Figure 1. Illustration of the method used to analyze the choroidal vasculature. OCT image of a healthy eye showing analysis of the choroidal vascular layers beneath the fovea. Blue asterisk represents the large choroidal vessel seen in the closest proximity to the fovea, and closest to the choroid-scleral interface, which was used for the large vessel layer measurements in this case. Number in red represent measurements obtained using the Cirrus linear measurement tool. CT = choroidal thickness; LCVL = large choroidal vessel layer.
Data were expressed as mean ± standard error of the mean. Spearman’s correlation was used for assessing the inter-observer correlation. Mann-Whitney test was used to determine the difference in the choroidal thickness and the subfoveal large choroidal vessel layer thickness in both groups. Spearman’s correlation was used to evaluate the association of subfoveal choroidal thickness with central retinal thickness, BCVA, and duration of diagnosis, as well as the association of the subfoveal large choroidal vessel layer thickness with central retinal thickness in eyes with RP. A 95% confidence interval and a 5% level of significance were adopted; therefore, results with a P value less than or equal to 0.05 were considered significant. All statistics were performed using GraphPad Prism 5.0 software for Macintosh (Graph-Pad Software, La Jolla, CA).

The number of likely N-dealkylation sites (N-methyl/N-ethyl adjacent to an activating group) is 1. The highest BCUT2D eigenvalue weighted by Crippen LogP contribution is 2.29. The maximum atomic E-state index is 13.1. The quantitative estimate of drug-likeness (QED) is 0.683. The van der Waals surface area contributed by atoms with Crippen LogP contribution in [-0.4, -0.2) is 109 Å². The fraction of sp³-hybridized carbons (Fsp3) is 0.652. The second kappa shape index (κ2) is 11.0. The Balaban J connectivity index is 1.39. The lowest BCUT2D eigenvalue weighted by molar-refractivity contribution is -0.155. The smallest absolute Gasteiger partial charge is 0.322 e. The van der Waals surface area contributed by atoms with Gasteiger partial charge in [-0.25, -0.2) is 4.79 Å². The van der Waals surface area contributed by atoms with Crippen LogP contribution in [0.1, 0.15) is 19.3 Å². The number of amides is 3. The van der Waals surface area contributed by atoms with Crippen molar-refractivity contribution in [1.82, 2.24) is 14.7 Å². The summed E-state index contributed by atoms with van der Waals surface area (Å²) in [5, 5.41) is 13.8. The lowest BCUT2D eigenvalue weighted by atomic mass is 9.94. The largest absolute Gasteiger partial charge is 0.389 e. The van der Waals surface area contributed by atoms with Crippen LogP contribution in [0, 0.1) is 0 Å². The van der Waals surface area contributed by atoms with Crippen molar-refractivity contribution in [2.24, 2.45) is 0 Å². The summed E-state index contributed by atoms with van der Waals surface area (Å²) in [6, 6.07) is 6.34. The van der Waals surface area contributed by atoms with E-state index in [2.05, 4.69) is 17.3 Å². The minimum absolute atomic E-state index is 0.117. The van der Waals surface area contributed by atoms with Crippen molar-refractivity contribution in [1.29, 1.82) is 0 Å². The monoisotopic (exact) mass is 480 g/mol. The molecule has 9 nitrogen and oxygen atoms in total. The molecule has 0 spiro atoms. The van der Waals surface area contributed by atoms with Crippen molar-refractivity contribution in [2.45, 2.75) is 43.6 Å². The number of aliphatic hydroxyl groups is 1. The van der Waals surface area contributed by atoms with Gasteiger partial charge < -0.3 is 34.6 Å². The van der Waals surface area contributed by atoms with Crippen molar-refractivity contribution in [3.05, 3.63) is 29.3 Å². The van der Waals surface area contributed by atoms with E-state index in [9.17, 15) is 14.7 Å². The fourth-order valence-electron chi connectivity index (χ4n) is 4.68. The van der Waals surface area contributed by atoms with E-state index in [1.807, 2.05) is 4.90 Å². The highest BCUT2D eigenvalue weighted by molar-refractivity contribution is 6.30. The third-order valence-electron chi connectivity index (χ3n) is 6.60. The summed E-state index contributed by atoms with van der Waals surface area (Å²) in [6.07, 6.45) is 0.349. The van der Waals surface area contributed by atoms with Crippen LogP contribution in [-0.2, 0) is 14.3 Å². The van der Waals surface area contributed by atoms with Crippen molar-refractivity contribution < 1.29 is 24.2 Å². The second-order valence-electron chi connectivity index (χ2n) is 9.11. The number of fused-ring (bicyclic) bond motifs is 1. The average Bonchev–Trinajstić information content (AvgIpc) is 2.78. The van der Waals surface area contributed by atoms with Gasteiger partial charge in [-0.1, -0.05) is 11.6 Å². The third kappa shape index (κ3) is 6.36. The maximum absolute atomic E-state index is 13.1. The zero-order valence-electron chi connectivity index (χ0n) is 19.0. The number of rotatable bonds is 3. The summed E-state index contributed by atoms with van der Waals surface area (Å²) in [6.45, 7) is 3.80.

The demographic and clinical characteristics of the RP patients and healthy subjects are depicted in Table 1. There was no significant difference between the mean ages (P = .23) and the mean myopic refractive error (P = .41) of the two groups.
Table 1: Demographic and Clinical Characteristics of Study Subjects
Morphological Description of Choroid
A summary of the morphological description of the choroid and representative images with illustration of morphological characteristics in both groups is depicted in Table 2 and Figure 2, respectively.
Table 2: Choroidal Morphological Features of Study Subjects